McHugh D, Page J, Dunn E, Bradshaw HB. Delta(9)-tetrahydrocannabinol and N-arachidonyl glycine are full agonists at GPR18 receptors and induce migration in human endometrial HEC-1B cells. Br J Pharmacol. 2012; 165: 2414–2424.
Alder VA, Su EN, Yu D-Y, Cringle SJ, Yu PK. Asymmetrical response of the intraluminal and extraluminal surfaces of the porcine retinal artery to exogenous adenosine. Exp Eye Res. 1996; 63: 557–564.
Duling BR, Matsuki T, Segal SS. Conduction in the resistance vessel wall: contributions to vasomotor tone and vascular communication. In: Bevan JA Halpern W, Mulvany MJ eds. The Resistance Vasculature. Humana Press; 1991: 193–215.
Matsuki T, Hynes MR, Duling BR. Comparison of conduit vessel and resistance vessel reactivity: influence of intimal permeability. Am J Physiol. 1993; 33: H1251–H1255.
Kaul S, Waack BJ, Heistad DD. Asymmetry of vascular responses of perfused rabbit carotid artery to intraluminal and abluminal vasoactive stimuli. J Physiol. 1992; 458: 223–234.
Su EN, Cringle SJ, McAllister IL, Yu DY. An experimental study of VEGF induced changes in vasoactivity in pig retinal arterioles and the influence of an anti-VEGF agent. BMC Ophthalmol. 2012; 12: 10.
Itoh T, Sasaguri T, Makita Y, Kanmura Y, Kuriyama H. Mechanisms of vasodilation induced by vasoactive intestinal polypeptide in rabbit mesenteric artery. Am J Physiol. 1985; 18: H231–H240.
Samata K, Kimura T, Satoh S, Watanabe H. Chemical removal of the endothelium by saponin in the isolated dog femoral artery. Eur J Pharmacol. 1986; 128: 85–91.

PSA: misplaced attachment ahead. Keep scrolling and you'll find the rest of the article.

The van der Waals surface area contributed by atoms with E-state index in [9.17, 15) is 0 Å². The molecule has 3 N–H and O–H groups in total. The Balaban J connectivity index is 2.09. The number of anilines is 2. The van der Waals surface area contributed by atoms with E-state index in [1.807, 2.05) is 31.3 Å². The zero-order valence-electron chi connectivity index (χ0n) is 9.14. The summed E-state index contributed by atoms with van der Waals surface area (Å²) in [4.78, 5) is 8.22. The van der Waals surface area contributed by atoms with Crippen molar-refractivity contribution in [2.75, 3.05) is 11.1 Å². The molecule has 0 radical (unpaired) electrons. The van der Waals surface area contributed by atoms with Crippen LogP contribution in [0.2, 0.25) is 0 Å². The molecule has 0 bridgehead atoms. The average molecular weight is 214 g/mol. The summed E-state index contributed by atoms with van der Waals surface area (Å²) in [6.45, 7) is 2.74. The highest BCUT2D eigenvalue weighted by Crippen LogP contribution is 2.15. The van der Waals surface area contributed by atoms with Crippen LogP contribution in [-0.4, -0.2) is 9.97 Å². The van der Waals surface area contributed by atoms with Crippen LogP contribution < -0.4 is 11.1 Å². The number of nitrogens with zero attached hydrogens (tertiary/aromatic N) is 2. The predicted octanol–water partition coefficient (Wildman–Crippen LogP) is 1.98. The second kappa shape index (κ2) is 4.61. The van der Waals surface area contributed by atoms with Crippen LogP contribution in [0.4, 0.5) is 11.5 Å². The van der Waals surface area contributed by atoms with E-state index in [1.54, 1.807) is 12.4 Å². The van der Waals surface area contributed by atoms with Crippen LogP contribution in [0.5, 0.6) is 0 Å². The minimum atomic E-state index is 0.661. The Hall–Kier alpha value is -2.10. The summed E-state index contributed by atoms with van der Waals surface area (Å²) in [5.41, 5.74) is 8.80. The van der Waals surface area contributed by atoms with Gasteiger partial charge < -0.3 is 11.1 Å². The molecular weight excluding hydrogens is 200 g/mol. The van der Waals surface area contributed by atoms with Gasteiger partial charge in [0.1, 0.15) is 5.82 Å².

Tsuji T, Cook DA. Vasoconstrictor mechanism of neuropeptides augmented after endothelial removal in isolated, perfused canine basilar arteries. Neurol Res. 1995; 17: 193–200.
Hoi PM, Visintin C, Okuyama M, et al. Vascular pharmacology of a novel cannabinoid-like compound, 3-(5-dimethylcarbamoyl-pent-1-enyl)-N-(2-hydroxy-1-methyl-ethyl)benzamide (VSN16) in the rat. Br J Pharmacol. 2007; 152: 751–764.
London A, Benhar I, Schwartz M. The retina as a window to the brain—from eye research to CNS disorders. Nat Rev Neurol. 2013; 9: 44–53.
Ogawa R, Ohta T, Tsuji M, Mori M. Role of the endothelium on extraluminal and intraluminal vasoactive mechanisms in the perfused rabbit basilar artery. Neurol Res. 1993; 15: 154–159.
Ngai AC, Winn HR. Effects of adenosine and its analogues on isolated intracerebral arterioles—extraluminal and intraluminal application. Circ Res. 1993; 73: 448–457.
Stanley C, O'Sullivan SE. Vascular targets for cannabinoids: animal and human studies. Br J Pharmacol. 2014; 171: 1361–1378.
Romano MR, Lograno MD. Signaling cross-talk between cannabinoid and muscarinic systems actives Rho-kinase and increases the contractile responses of the bovine ciliary muscle. Eur J Pharmacol. 2013; 702: 174–179.
Rouzer CA, Marnett LJ. Endocannabinoid oxygenation by cyclooxygenases, lipoxygenases, and cytochromes P450: cross-talk between the eicosanoid and endocannabinoid signaling pathways. Chem Rev. 2011; 111: 5899–5921.